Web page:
sage grouse

Mike Patterson celata at pacifier.com
Wed Jul 5 08:33:46 PDT 2000


I think the difference is that this is a previously undescribed
species.  Most splits are between two closely related taxons, 
often groups that have been lumped and split previously in their
history, but at the very least previously known and described
variants.

This grouse was assumed to be Northern Sage Grouse and know real
taxonomic work was done until the 1980's.  When the descriptive
work was done it was (apparently) clear that it was an unequivocal
species not just a subspecies.


http://www.western.edu/bio/young/gunnsg/gunnsg.htm

"Constance J. Sidles" wrote:
> 
> Hey tweets, Jamie Acker writes that the AOS has designated the Gunnison
> sage grouse a new species. The announcement was made in the New York Times.
> I read that article, and there's something about it that I don't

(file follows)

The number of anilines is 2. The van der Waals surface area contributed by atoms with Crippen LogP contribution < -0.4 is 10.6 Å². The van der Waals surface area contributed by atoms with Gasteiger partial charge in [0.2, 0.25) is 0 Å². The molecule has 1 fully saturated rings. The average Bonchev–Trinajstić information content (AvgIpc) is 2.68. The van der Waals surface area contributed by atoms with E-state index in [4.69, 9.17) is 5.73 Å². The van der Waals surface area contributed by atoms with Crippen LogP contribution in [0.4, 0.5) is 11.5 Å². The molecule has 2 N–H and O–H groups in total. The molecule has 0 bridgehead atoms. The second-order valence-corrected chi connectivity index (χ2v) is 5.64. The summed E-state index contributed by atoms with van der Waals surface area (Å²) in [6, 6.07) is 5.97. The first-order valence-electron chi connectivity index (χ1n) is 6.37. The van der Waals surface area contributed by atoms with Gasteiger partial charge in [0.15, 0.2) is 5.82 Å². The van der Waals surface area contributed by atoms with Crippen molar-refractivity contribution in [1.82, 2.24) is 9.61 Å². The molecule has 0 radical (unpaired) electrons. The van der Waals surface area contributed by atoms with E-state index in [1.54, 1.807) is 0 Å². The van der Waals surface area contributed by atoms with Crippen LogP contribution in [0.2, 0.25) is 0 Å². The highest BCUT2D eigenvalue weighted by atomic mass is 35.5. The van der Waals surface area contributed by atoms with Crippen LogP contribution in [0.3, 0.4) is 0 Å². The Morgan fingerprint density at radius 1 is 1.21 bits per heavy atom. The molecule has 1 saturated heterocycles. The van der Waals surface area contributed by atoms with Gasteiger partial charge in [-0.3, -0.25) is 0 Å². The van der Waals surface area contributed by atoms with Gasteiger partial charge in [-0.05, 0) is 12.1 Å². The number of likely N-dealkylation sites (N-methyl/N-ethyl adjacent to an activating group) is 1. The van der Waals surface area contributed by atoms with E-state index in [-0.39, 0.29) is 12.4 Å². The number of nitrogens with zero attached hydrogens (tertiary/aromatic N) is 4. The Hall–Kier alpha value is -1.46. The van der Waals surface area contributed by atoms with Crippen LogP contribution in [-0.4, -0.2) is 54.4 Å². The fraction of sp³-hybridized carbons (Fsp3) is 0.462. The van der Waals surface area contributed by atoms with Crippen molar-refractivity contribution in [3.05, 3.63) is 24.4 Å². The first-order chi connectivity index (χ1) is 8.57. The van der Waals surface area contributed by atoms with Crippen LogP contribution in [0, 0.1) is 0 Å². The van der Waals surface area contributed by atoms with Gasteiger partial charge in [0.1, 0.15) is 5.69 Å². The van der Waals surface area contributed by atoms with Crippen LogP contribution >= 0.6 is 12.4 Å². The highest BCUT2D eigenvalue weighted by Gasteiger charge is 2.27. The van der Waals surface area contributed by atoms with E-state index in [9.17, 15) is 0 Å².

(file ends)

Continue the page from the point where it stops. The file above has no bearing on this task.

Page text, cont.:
> understand. Perhaps all you tweetsters out there can help me. The article
> quoted an ornithologist as saying that he couldn't remember another time in
> 30 years when a new species had been discovered in North America.
> 
> At first, I thought he or the reporter had not heard about all the
> splitting the AOS does. I mean, was it only two years ago that we got the
> Cassin's, blue-headed and plumbeous vireo out of the solitary? The
> Bullock's and Baltimore orioles out of the northern? And so on.
> 
> But the article did talk about splitting. It just didn't make it clear (to
> me at least) why the Gunnison sage grouse is not just splitting. Any ideas?
> - Connie Sidles, Seattle
> csidles at mail.isomedia.com

-- 
Mike Patterson               Alas, to wear the mantle of Galileo,
Astoria, OR                  it is not enough to be persecuted    
celata at pacifier.com            by an unkind establishment,
                             you must also be right. 
                                                     ---Robert Park
http://www.pacifier.com/~mpatters/bird/bird.html


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